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Made in South Africa: On the usefulness of self-love and communion in changing the world


Lwando Xaso is an attorney, writer and speaker . She is the founder of Including Society. She is also the author of the book, ‘Made in South Africa, A Black Woman’s Stories of Rage, Resistance and Progress’. Follow her at @includingsociety.

Last Sunday I was asked to speak on a panel on the meaning of self-love and to make a connection between self-love and changing the world. At first, I did not think my skills were suitable for this panel. Should a constitutional lawyer be speaking on self-love? As I thought about it, the connection between self-love and how we can transform our country became apparent.

First published in Daily Maverick 168

Much of my 2020 has been spent reflecting on the meaning of community because of the invocation of community as the world reckons with a novel virus and with the longstanding virus of racial and gender-based oppression. I explored the theme of community with a friend of mine who is a deep thinker and with whom I exchange readings on these themes weekly. We looked to black feminist and social activist Prof bell hooks and her work on love and community.

hooks does not subscribe to the idea of community but to that of communion. She believes that community has a lot of dysfunction whereas communion happens in a functional setting where the people who come together have a sense of themselves. She prescribes that for communion we need agency and subjectivity. In order to commune with others, we need to know who we are first. We cannot arrive at the table empty. Communion requires that we all bring something to the table.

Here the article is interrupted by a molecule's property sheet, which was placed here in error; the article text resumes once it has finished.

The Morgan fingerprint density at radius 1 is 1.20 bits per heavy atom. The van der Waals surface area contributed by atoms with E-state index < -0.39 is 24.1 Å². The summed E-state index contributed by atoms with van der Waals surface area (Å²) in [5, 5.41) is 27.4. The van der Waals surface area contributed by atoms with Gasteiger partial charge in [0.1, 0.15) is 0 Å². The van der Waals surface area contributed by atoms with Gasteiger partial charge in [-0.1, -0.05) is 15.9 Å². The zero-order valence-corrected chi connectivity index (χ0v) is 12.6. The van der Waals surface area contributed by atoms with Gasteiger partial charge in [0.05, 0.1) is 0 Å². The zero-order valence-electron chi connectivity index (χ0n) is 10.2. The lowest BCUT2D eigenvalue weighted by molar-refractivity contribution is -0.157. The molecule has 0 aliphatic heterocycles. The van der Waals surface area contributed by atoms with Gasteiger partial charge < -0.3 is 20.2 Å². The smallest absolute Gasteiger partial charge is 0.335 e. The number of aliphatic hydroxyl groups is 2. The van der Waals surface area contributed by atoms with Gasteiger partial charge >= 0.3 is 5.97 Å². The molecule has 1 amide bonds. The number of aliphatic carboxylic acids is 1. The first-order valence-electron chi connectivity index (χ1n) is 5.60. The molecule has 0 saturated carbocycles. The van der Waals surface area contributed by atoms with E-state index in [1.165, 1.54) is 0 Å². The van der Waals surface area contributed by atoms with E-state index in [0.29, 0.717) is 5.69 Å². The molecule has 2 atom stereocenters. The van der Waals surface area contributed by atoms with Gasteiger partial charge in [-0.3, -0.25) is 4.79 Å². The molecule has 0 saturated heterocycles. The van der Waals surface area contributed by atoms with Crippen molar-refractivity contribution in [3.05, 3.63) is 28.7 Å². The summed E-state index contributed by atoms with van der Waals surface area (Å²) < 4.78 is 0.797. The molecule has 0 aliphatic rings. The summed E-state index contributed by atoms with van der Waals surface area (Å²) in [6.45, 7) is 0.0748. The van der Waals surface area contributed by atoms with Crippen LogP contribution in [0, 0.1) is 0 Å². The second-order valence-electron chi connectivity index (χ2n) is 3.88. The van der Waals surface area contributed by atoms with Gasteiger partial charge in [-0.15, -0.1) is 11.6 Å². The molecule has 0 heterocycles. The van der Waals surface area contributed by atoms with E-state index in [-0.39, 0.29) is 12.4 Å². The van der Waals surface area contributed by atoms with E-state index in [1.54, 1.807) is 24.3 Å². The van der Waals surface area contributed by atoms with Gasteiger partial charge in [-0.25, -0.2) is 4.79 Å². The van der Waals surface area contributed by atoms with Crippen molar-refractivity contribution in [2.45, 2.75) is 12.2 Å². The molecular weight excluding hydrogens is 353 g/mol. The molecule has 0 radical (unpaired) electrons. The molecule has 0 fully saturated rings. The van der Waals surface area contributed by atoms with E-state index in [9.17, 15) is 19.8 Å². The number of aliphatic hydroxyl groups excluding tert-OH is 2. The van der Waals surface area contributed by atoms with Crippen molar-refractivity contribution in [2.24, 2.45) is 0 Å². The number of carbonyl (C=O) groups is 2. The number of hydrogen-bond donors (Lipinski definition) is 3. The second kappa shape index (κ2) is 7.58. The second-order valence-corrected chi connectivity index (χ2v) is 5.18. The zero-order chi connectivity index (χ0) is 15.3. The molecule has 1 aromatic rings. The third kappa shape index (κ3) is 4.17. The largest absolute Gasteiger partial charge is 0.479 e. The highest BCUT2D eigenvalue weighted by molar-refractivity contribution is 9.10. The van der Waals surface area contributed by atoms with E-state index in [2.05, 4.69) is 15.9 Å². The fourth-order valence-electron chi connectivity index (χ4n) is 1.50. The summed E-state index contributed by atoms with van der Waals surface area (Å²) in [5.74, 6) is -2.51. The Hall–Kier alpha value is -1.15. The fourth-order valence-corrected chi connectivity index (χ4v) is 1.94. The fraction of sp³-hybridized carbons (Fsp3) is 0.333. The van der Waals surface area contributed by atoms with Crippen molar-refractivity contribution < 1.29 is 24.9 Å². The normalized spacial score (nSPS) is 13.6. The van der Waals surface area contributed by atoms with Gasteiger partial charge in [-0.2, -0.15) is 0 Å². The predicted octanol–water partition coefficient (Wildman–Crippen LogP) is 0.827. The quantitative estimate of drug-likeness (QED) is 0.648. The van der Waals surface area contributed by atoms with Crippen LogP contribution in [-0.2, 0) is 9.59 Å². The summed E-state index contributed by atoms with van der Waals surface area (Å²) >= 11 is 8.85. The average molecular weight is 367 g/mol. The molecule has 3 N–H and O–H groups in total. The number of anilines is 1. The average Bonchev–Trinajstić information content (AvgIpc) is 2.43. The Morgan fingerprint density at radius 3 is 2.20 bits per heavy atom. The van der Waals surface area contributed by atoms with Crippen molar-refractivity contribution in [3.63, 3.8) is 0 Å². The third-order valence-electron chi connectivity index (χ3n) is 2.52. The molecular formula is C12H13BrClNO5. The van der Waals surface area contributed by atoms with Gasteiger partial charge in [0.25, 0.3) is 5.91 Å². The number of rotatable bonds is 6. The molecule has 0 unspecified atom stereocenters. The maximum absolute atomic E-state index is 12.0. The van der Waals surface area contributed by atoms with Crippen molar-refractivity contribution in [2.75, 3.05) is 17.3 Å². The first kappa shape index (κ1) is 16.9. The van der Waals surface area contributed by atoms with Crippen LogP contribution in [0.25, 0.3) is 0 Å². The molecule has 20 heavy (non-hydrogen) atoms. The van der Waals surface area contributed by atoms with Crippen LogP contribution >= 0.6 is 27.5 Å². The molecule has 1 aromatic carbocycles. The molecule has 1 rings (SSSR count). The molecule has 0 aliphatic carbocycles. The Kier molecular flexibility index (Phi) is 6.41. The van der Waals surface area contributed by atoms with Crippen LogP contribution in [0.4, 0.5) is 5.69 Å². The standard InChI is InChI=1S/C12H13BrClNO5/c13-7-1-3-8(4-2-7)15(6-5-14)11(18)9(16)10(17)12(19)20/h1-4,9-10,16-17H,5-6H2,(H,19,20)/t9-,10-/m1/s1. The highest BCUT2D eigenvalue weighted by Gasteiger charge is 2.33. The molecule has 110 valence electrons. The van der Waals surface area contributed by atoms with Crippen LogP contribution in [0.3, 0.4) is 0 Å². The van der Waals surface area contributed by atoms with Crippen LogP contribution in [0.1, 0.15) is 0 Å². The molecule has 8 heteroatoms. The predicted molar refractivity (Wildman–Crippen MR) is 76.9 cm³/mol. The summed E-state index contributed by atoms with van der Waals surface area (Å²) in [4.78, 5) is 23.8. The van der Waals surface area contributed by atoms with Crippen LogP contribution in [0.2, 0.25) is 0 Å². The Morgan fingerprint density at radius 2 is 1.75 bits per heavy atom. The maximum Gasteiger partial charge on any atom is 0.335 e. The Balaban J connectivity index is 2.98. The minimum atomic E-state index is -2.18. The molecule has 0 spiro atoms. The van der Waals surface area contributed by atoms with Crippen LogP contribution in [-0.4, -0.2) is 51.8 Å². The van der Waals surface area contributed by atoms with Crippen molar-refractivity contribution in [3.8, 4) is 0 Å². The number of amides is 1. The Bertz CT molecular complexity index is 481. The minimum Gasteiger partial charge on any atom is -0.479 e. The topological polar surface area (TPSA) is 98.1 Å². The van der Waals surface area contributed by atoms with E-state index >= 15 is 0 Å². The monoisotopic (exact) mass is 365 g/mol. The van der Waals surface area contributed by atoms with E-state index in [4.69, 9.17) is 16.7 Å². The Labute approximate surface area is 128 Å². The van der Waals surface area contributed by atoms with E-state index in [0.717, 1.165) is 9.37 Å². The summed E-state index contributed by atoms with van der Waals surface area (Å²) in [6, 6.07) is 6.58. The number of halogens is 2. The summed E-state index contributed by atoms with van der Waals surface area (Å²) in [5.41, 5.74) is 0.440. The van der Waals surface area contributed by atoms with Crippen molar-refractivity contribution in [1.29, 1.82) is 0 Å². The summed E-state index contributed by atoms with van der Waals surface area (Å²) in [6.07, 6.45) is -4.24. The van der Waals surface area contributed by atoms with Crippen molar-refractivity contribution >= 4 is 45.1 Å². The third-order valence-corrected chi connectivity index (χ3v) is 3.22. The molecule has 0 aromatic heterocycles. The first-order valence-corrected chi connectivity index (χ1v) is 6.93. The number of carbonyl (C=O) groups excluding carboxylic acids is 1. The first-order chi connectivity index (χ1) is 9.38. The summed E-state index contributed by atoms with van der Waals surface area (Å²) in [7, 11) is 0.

This distinction between community and communion has helped me articulate the problem I have had within my own communities. Sometimes we think merely coming together as members of certain discrete groups means that community magically forms itself. However, according to hooks there is some work that each individual has to do before they can commune with others. This is where I make the connection to self-love.

In exploring ‘self’, hooks says that there is an animating principle in the idea of the self – “a life force that when nurtured enhances our capacity to be more fully actualized and able to engage in communion with the world around us”. When it comes to love, hooks’ definition is that of psychiatrist Scott Peck, who defines it as the “the will to extend one’s self for the purpose of nurturing one’s own or another’s spiritual growth”. hooks adds that “love is as love does”. It is an act of will which implies choice. We choose to love.

So self-love is nurturing the life force within us to enhance our capacity to self-actualise and to enable us to engage in communion with the world around us. In my career in legal practice, I have never heard anyone use the word love nor has self-love been encouraged as an essential element to the making of great lawyers and, in turn, great organisations.

People who work together are a community. Our nation is a community. However, I believe that in order for us to actualise the promises of the Constitution, we need to be in communion with each other, not just in community. This means that we need to centre love in relation to ourselves and with others. I have experienced enough to know that the language and the practice of love would much enhance our communities and bring us into communion. Love is how we change the paradigm of oppression, inequality and injustice.

In the words of the great poet, Elizabeth Alexander: “What if the mightiest words is love? Love that casts a widening pool of light.” I hope we challenge ourselves every day to strive to bring the force of love to our communities and light to the world. DM168


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